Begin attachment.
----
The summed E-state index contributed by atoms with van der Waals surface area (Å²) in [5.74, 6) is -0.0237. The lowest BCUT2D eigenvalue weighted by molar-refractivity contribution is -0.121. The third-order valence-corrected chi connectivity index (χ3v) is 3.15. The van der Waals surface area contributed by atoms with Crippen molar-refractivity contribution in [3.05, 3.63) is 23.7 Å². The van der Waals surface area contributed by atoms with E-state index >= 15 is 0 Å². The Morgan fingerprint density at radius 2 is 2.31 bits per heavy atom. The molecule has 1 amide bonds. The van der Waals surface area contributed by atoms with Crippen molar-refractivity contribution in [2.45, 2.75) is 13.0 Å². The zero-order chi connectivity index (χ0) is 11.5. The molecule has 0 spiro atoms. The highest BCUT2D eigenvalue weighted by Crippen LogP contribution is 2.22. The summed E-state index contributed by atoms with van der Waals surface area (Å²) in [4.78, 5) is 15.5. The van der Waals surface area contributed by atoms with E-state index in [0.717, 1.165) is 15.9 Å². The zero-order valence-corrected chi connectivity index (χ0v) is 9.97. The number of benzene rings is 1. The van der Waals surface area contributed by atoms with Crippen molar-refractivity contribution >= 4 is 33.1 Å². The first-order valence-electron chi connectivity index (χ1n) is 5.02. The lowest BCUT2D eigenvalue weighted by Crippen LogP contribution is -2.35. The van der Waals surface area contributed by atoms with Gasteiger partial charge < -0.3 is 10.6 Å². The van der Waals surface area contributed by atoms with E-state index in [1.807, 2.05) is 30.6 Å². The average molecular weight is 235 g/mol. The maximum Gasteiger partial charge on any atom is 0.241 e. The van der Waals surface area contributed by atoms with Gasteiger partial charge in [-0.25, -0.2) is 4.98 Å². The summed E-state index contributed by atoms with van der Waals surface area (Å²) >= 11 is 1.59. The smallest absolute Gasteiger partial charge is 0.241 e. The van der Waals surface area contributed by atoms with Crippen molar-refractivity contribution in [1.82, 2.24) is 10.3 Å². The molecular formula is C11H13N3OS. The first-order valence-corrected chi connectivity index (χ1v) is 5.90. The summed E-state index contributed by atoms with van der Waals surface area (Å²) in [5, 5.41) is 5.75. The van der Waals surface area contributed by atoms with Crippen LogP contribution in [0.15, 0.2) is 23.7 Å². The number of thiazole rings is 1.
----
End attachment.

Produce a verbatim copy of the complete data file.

The summed E-state index contributed by atoms with van der Waals surface area (Å²) in [5.74, 6) is -0.0237. The lowest BCUT2D eigenvalue weighted by molar-refractivity contribution is -0.121. The third-order valence-corrected chi connectivity index (χ3v) is 3.15. The van der Waals surface area contributed by atoms with Crippen molar-refractivity contribution in [3.05, 3.63) is 23.7 Å². The van der Waals surface area contributed by atoms with E-state index >= 15 is 0 Å². The Morgan fingerprint density at radius 2 is 2.31 bits per heavy atom. The molecule has 1 amide bonds. The van der Waals surface area contributed by atoms with Crippen molar-refractivity contribution in [2.45, 2.75) is 13.0 Å². The zero-order chi connectivity index (χ0) is 11.5. The molecule has 0 spiro atoms. The highest BCUT2D eigenvalue weighted by Crippen LogP contribution is 2.22. The summed E-state index contributed by atoms with van der Waals surface area (Å²) in [4.78, 5) is 15.5. The van der Waals surface area contributed by atoms with E-state index in [0.717, 1.165) is 15.9 Å². The zero-order valence-corrected chi connectivity index (χ0v) is 9.97. The number of benzene rings is 1. The van der Waals surface area contributed by atoms with Crippen molar-refractivity contribution >= 4 is 33.1 Å². The first-order valence-electron chi connectivity index (χ1n) is 5.02. The lowest BCUT2D eigenvalue weighted by Crippen LogP contribution is -2.35. The van der Waals surface area contributed by atoms with Gasteiger partial charge < -0.3 is 10.6 Å². The van der Waals surface area contributed by atoms with E-state index in [1.807, 2.05) is 30.6 Å². The average molecular weight is 235 g/mol. The maximum Gasteiger partial charge on any atom is 0.241 e. The van der Waals surface area contributed by atoms with Gasteiger partial charge in [-0.25, -0.2) is 4.98 Å². The summed E-state index contributed by atoms with van der Waals surface area (Å²) >= 11 is 1.59. The smallest absolute Gasteiger partial charge is 0.241 e. The van der Waals surface area contributed by atoms with Crippen molar-refractivity contribution in [1.82, 2.24) is 10.3 Å². The molecular formula is C11H13N3OS. The first-order valence-corrected chi connectivity index (χ1v) is 5.90. The summed E-state index contributed by atoms with van der Waals surface area (Å²) in [5, 5.41) is 5.75. The van der Waals surface area contributed by atoms with Crippen LogP contribution in [0.15, 0.2) is 23.7 Å². The number of thiazole rings is 1.